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  • Descartes and Husserl. The Philosophical Project of Radical Beginnings
  • Michael K. Shim
Paul S. MacDonald . Descartes and Husserl. The Philosophical Project of Radical Beginnings. Albany: State University of New York Press, 2000. Pp. 285. Paper, $21.95.

The enormous influence exerted by Descartes on Husserl's phenomenological philosophy cannot be underestimated. Not only is Husserl quite open and explicit about his philosophical debt to Descartes, but the fundamental motivation of the phenomenological [End Page 593] method (directed towards apodeicticity and the purification of consciousness) would most likely be meaningless without reference to the Cartesian precedent. Consequently, almost every exegetical approach to Husserlian phenomenology has at least mentioned the relevance of the Cartesian tradition. Unfortunately, rare has been the phenomenological treatment of Descartes current with the latest scholarship. As an exception to this general shortcoming, MacDonald's book is a most welcome entry into Husserl scholarship.

One of MacDonald's main theses is that Descartes and Husserl shared similarities in historical circumstances and, thus, shared similar motives for their "radical beginnings" in philosophy. With regards to Descartes' historical circumstances, by providing a breathtaking overview of sixteenth-century skepticism, MacDonald gives a cogent account of what led to Descartes' attempted construction of an absolute epistemological foundation for philosophy. However, the "conceptual confusions and collapses" of neo-skepticism will "survive the Cartesian overthrow and, like a persistent contagion" (31) reappear in the form of nineteenth-century psychologism. MacDonald does a convincing job of highlighting the skeptical profile of psychologism by providing systematic parallels between the mainstays of neo-skepticism and nineteenth-century psychologism: namely, distrust of objective knowledge, subjective reductionism and epistemological relativism. Accordingly, what motivates Husserl's epoché has both historical and systematic resources in the Cartesian reduction. The point itself is nothing new, and Husserl himself stresses the skepticism of nineteenth-century psychologism, but the scholarship and erudition that inform MacDonald's detailed historical account is to be commended.

The truly ambitious aspect of the book, however, is the painstakingly worked out systematic comparison between the respective philosophical projects. In this respect, MacDonald takes two correlated approaches. The first approach takes up the metaphors of discovery and "voyage of exploration" (5) common to both thinkers' writings in order to explicate the meaning of philosophical transformation or "conversion," a "cognitive-affective reorientation of the whole self" (227). However, these metaphors are to be understood as symptomatic of deeper formal parallels between the two thinkers.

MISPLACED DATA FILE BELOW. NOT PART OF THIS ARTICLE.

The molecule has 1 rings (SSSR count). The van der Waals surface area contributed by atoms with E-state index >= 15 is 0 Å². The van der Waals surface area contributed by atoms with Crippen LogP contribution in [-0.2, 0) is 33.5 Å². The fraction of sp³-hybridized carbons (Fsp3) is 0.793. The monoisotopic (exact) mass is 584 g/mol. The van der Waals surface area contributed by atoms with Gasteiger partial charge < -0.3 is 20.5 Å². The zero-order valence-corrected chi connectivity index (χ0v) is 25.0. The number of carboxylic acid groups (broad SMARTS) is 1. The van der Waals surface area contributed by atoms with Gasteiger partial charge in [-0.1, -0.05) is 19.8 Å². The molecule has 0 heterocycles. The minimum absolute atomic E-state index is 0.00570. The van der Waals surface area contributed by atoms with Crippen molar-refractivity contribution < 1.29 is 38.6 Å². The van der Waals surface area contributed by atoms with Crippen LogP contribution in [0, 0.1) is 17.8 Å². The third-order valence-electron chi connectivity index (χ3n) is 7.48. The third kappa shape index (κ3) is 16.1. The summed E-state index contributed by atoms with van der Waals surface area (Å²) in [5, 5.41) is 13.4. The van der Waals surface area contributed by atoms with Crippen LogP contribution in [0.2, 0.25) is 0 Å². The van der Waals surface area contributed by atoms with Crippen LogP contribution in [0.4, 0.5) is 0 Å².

The second approach begins with the daring claim that "Descartes' and Husserl's formal ontologies are . . . functionally equivalent" (95), a claim MacDonald proposes to reinforce by examining the structural parallels between Descartes' simple-complex dyad on the one hand and Husserl's part-whole theory as introduced in the Third Logical Investigations. This claim is brought into relief by a reformation of Descartes' conception of "ideas." Rather than restrict the Cartesian conception of ideas to "objective content," MacDonald emphasizes the act-quality of Cartesian ideas (125-7). Thereby an intentional conception of Cartesian ideas is made possible. Anyone familiar with Husserl should not find this surprising: what MacDonald is trying to suggest is a division of Cartesian ideas into noesis and noema, with the "material" aspect of act-ideas finding phenomenological restoration in Husserl's "hyletic data." With these elements in place, MacDonald largely succeeds in constructing a fuller and richer than usual comparison between methodical doubt and the phenomenological reduction (151ff), centered on a non-mystical eidetic intuitionism. MacDonald's ultimate conclusion is [End Page 594] that Husserlian phenomenology, as "first philosophy," is thoroughly consistent with Cartesian metaphysics, now understood as "second philosophy" (243).

MacDonald's systematic conclusions are much bolder than one might think, since they are adduced by running against the letter of Husserl's own interpretation of Descartes. The background claim is that Husserl himself did not fully appreciate his debt to Descartes, and it is this exegetical failure that has led to his eventual abandonment of the "Cartesian Way." However, in order to make such an assertion, MacDonald would be obligated to demonstrate the Cartesian influences on the phenomenological pillars of the later Husserl: i.e., temporalization, genetic analysis and the theory of intersubjectivity—as programmatically outlined in the Fourth and...


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